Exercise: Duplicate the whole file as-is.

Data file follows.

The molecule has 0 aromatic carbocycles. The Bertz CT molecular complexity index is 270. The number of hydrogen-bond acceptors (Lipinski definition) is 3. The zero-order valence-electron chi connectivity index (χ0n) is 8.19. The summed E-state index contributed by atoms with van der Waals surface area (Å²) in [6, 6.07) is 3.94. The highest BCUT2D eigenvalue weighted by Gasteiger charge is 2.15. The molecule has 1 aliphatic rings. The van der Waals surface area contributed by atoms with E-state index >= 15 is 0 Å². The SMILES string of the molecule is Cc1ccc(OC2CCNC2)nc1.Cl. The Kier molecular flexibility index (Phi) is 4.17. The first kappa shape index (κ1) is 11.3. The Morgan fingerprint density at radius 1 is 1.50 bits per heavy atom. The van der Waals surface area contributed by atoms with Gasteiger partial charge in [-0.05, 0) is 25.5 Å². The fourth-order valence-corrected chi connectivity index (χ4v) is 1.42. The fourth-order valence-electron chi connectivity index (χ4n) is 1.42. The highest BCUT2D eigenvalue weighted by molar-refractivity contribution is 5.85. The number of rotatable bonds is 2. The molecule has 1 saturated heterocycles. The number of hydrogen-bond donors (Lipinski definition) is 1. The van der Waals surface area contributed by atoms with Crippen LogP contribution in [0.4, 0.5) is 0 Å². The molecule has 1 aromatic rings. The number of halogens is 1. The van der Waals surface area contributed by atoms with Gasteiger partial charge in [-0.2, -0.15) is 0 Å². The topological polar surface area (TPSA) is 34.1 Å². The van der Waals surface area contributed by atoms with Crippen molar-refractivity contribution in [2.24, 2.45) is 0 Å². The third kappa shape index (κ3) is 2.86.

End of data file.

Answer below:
The molecule has 0 aromatic carbocycles. The Bertz CT molecular complexity index is 270. The number of hydrogen-bond acceptors (Lipinski definition) is 3. The zero-order valence-electron chi connectivity index (χ0n) is 8.19. The summed E-state index contributed by atoms with van der Waals surface area (Å²) in [6, 6.07) is 3.94. The highest BCUT2D eigenvalue weighted by Gasteiger charge is 2.15. The molecule has 1 aliphatic rings. The van der Waals surface area contributed by atoms with E-state index >= 15 is 0 Å². The SMILES string of the molecule is Cc1ccc(OC2CCNC2)nc1.Cl. The Kier molecular flexibility index (Phi) is 4.17. The first kappa shape index (κ1) is 11.3. The Morgan fingerprint density at radius 1 is 1.50 bits per heavy atom. The van der Waals surface area contributed by atoms with Gasteiger partial charge in [-0.05, 0) is 25.5 Å². The fourth-order valence-corrected chi connectivity index (χ4v) is 1.42. The fourth-order valence-electron chi connectivity index (χ4n) is 1.42. The highest BCUT2D eigenvalue weighted by molar-refractivity contribution is 5.85. The number of rotatable bonds is 2. The molecule has 1 saturated heterocycles. The number of hydrogen-bond donors (Lipinski definition) is 1. The van der Waals surface area contributed by atoms with Crippen LogP contribution in [0.4, 0.5) is 0 Å². The molecule has 1 aromatic rings. The number of halogens is 1. The van der Waals surface area contributed by atoms with Gasteiger partial charge in [-0.2, -0.15) is 0 Å². The topological polar surface area (TPSA) is 34.1 Å². The van der Waals surface area contributed by atoms with Crippen molar-refractivity contribution in [2.24, 2.45) is 0 Å². The third kappa shape index (κ3) is 2.86.